At the auction in the film, it's stated a horse is sold to the "Las Vegas Police Department." There is no such organization; Vegas' police force is known as the "Las Vegas Metropolitan Police Department" (LVMPD for short). See more »
The symbolism couldn't be more plain: a wild horse and a violent prisoner thrown together by circumstance. Fortunately, French Director (and co-writer) Laure de Clermont-Tonnerre is able to imbue the movie with enough nuance as to give it some grace. The criminal is Bruno (Matthias Schoenaerts) who has begrudgingly entered a prison rehab work program centered around a stable of horses run by a crusty rancher (Bruce Dern). The horse is the untamed title character (eventually named Marquis).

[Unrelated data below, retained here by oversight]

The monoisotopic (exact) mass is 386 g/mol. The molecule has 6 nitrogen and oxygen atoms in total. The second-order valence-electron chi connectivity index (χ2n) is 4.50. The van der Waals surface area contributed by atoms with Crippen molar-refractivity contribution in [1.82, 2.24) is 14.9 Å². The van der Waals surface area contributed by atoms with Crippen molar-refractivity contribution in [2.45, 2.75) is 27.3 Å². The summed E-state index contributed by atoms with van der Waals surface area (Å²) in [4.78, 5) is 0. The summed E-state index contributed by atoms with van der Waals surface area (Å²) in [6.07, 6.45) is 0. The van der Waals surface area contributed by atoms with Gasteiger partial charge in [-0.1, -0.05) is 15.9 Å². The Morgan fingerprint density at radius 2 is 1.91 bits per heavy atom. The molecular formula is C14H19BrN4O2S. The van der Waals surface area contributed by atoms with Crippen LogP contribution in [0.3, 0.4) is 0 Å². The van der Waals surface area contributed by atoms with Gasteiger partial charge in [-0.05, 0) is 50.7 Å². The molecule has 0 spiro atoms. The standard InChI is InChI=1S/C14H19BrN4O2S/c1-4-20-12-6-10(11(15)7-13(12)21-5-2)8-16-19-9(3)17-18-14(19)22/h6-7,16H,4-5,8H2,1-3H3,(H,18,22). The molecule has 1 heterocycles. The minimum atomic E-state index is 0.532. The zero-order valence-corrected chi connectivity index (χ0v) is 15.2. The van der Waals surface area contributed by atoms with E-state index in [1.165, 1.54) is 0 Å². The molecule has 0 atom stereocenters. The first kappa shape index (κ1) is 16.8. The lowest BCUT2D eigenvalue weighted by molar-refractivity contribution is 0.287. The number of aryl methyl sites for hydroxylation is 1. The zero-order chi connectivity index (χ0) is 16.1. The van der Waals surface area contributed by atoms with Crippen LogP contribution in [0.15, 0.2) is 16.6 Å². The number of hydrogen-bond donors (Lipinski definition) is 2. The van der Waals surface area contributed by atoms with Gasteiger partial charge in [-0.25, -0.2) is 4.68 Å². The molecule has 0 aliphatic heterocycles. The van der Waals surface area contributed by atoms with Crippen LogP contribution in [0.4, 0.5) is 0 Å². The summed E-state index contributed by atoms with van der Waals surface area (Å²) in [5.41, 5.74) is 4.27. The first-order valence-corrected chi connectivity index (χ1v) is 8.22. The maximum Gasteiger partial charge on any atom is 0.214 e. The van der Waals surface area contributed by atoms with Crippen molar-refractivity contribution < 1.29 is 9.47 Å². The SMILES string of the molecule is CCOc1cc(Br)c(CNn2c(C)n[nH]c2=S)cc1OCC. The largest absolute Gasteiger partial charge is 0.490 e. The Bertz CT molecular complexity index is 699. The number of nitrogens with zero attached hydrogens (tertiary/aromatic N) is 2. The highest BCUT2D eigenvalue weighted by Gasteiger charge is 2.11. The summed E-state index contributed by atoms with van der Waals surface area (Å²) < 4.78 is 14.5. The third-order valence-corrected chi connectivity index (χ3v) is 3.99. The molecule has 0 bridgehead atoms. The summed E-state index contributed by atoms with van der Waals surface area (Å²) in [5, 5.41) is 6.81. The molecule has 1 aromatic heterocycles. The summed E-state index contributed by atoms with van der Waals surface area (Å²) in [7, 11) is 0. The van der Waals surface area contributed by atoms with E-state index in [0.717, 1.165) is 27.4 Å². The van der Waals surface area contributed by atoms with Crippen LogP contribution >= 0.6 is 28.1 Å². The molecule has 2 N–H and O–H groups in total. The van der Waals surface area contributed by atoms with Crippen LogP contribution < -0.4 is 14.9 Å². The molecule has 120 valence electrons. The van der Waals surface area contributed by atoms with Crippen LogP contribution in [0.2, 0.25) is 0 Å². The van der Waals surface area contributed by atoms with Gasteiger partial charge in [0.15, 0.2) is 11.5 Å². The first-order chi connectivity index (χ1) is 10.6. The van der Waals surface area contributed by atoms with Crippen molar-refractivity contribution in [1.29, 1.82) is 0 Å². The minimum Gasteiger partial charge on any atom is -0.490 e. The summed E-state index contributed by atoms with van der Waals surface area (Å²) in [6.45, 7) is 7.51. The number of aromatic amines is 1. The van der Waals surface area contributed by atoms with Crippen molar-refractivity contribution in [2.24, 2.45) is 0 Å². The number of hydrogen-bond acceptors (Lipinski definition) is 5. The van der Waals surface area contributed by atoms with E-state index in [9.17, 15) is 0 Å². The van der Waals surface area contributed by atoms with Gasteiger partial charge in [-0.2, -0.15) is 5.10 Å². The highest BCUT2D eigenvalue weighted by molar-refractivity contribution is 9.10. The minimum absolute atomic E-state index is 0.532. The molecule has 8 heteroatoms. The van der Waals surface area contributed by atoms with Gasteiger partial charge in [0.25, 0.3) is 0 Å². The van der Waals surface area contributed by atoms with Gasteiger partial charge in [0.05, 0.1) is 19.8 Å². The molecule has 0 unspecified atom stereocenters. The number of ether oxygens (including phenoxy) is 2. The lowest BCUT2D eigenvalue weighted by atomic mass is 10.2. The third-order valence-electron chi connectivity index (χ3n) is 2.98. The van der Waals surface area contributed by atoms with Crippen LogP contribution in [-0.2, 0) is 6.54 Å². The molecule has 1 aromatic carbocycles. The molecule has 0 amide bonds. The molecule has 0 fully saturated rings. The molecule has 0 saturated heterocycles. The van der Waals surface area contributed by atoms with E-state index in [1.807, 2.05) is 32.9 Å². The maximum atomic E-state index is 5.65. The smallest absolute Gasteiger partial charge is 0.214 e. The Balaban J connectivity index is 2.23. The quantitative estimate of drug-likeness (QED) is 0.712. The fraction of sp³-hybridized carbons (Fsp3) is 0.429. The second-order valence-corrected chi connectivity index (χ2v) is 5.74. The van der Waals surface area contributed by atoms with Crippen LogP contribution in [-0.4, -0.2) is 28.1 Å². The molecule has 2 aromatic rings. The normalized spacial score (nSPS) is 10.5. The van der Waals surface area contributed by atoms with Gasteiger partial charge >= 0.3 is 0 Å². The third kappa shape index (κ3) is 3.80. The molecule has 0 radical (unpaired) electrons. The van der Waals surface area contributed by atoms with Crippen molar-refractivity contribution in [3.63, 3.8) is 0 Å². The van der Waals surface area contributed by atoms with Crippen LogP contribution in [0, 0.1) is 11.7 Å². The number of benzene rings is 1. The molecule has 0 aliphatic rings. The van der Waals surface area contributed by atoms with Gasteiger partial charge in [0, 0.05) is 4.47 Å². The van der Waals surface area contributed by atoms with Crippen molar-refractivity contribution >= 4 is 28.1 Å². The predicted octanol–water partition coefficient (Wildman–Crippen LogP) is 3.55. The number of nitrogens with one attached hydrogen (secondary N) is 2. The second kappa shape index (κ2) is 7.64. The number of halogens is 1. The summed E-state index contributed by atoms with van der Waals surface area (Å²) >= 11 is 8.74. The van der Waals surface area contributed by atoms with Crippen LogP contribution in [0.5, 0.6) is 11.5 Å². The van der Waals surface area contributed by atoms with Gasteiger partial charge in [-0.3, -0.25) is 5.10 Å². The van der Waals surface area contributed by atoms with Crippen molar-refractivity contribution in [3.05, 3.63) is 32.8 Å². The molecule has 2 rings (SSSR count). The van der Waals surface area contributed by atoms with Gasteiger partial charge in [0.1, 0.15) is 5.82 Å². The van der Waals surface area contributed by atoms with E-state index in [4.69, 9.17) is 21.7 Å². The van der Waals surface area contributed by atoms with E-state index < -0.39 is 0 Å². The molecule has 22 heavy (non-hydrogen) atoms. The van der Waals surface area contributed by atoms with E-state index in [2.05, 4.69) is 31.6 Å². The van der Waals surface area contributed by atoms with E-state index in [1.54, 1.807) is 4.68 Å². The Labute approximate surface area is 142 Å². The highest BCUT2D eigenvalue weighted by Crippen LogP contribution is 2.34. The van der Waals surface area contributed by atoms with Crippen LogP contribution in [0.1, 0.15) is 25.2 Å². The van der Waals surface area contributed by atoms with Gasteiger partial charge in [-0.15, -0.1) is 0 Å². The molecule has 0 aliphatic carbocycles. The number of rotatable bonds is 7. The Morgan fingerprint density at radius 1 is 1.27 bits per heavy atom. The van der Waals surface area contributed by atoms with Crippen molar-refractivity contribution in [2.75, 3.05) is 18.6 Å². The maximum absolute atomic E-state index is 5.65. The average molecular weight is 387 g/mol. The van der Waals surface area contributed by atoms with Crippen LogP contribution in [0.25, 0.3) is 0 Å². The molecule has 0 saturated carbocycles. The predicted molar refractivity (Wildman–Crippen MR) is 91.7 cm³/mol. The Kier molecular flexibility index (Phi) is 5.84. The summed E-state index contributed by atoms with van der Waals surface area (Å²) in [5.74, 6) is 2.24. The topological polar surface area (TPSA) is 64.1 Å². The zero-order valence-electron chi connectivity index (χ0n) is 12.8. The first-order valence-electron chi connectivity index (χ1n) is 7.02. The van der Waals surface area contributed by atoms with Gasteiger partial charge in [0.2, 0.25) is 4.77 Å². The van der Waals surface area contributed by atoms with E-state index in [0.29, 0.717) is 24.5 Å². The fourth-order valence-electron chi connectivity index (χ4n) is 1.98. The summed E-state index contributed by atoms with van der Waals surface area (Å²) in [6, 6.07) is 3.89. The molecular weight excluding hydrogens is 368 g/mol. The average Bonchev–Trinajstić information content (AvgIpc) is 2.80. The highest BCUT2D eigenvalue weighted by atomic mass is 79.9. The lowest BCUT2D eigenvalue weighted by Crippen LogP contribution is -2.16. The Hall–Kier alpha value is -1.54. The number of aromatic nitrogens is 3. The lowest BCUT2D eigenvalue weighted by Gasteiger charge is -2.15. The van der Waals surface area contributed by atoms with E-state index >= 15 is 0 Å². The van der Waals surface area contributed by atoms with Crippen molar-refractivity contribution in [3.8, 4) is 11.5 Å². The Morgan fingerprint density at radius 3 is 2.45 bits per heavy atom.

Many of the story beats about Prison life are predictable including a sympathetic therapist (Connie Britton) and, of course, the child left to bring herself up (Gideon Adlon). There's also the requisite jailhouse bully (Josh Stewart) and the sympathetic inmate (Jason Mitchell). Some of the details are necessary to flush out the tale, but, too much of it is so on the nose as to broach being heavy-handed.
Luckily, there are the scenes with just a man and his horse to compensate. It's here, where THE MUSTANG earns it's keep. The simple elemental engagement between man and beast where words are few, and physical interaction tells all. Bruno and Marquis get to the point where a tough truce is earned, even if their eye to eye contact belies the fact that neither will fully give in to the other. They are each untamed. Caged, and not yet free.
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